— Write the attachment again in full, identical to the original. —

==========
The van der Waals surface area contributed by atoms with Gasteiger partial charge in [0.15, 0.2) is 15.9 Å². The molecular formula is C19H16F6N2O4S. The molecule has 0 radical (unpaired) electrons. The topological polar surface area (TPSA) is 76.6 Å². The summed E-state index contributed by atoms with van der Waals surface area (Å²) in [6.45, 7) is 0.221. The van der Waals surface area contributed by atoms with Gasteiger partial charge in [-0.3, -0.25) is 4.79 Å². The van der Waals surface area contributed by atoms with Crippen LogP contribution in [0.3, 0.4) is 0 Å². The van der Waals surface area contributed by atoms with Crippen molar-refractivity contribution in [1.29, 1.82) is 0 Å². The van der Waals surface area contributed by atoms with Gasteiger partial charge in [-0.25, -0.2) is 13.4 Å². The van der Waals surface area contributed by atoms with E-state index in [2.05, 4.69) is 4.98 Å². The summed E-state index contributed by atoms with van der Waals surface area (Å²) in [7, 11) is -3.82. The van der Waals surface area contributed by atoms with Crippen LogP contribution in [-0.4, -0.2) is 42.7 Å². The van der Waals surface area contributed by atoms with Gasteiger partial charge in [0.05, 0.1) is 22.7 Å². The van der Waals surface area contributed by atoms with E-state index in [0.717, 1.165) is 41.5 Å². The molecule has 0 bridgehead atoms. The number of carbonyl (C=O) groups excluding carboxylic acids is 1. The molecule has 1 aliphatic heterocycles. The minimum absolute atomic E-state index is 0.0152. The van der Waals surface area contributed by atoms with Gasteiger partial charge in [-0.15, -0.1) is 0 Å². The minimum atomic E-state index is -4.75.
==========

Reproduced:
The van der Waals surface area contributed by atoms with Gasteiger partial charge in [0.15, 0.2) is 15.9 Å². The molecular formula is C19H16F6N2O4S. The molecule has 0 radical (unpaired) electrons. The topological polar surface area (TPSA) is 76.6 Å². The summed E-state index contributed by atoms with van der Waals surface area (Å²) in [6.45, 7) is 0.221. The van der Waals surface area contributed by atoms with Gasteiger partial charge in [-0.3, -0.25) is 4.79 Å². The van der Waals surface area contributed by atoms with Crippen LogP contribution in [0.3, 0.4) is 0 Å². The van der Waals surface area contributed by atoms with Crippen molar-refractivity contribution in [1.29, 1.82) is 0 Å². The van der Waals surface area contributed by atoms with Gasteiger partial charge in [-0.25, -0.2) is 13.4 Å². The van der Waals surface area contributed by atoms with E-state index in [2.05, 4.69) is 4.98 Å². The summed E-state index contributed by atoms with van der Waals surface area (Å²) in [7, 11) is -3.82. The van der Waals surface area contributed by atoms with Crippen LogP contribution in [-0.4, -0.2) is 42.7 Å². The van der Waals surface area contributed by atoms with Gasteiger partial charge in [0.05, 0.1) is 22.7 Å². The van der Waals surface area contributed by atoms with E-state index in [0.717, 1.165) is 41.5 Å². The molecule has 0 bridgehead atoms. The number of carbonyl (C=O) groups excluding carboxylic acids is 1. The molecule has 1 aliphatic heterocycles. The minimum absolute atomic E-state index is 0.0152. The van der Waals surface area contributed by atoms with Gasteiger partial charge in [-0.15, -0.1) is 0 Å². The minimum atomic E-state index is -4.75.